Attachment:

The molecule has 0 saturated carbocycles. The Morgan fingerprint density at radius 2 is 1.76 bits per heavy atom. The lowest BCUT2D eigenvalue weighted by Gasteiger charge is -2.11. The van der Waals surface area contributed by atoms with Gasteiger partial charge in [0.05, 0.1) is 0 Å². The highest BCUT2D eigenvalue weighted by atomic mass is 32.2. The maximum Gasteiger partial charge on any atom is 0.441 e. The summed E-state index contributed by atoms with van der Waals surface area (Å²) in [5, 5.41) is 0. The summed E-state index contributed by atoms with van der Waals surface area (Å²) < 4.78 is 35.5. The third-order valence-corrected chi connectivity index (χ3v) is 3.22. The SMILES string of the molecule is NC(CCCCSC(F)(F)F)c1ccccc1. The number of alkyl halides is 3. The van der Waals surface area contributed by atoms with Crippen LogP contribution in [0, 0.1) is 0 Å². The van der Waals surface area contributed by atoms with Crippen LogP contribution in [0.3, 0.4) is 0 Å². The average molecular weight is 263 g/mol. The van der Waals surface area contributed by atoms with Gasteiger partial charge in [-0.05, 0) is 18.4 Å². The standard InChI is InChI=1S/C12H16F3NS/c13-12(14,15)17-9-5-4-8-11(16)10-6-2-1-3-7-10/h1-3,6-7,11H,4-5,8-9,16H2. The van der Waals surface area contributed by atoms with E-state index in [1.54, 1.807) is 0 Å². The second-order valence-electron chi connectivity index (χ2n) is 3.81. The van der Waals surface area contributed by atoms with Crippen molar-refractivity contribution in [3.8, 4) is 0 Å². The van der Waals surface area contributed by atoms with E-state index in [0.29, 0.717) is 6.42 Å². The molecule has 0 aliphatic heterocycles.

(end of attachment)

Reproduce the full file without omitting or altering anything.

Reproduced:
The molecule has 0 saturated carbocycles. The Morgan fingerprint density at radius 2 is 1.76 bits per heavy atom. The lowest BCUT2D eigenvalue weighted by Gasteiger charge is -2.11. The van der Waals surface area contributed by atoms with Gasteiger partial charge in [0.05, 0.1) is 0 Å². The highest BCUT2D eigenvalue weighted by atomic mass is 32.2. The maximum Gasteiger partial charge on any atom is 0.441 e. The summed E-state index contributed by atoms with van der Waals surface area (Å²) in [5, 5.41) is 0. The summed E-state index contributed by atoms with van der Waals surface area (Å²) < 4.78 is 35.5. The third-order valence-corrected chi connectivity index (χ3v) is 3.22. The SMILES string of the molecule is NC(CCCCSC(F)(F)F)c1ccccc1. The number of alkyl halides is 3. The van der Waals surface area contributed by atoms with Crippen LogP contribution in [0, 0.1) is 0 Å². The van der Waals surface area contributed by atoms with Crippen LogP contribution in [0.3, 0.4) is 0 Å². The average molecular weight is 263 g/mol. The van der Waals surface area contributed by atoms with Gasteiger partial charge in [-0.05, 0) is 18.4 Å². The standard InChI is InChI=1S/C12H16F3NS/c13-12(14,15)17-9-5-4-8-11(16)10-6-2-1-3-7-10/h1-3,6-7,11H,4-5,8-9,16H2. The van der Waals surface area contributed by atoms with E-state index in [1.54, 1.807) is 0 Å². The second-order valence-electron chi connectivity index (χ2n) is 3.81. The van der Waals surface area contributed by atoms with Crippen molar-refractivity contribution in [3.8, 4) is 0 Å². The van der Waals surface area contributed by atoms with E-state index in [0.29, 0.717) is 6.42 Å². The molecule has 0 aliphatic heterocycles.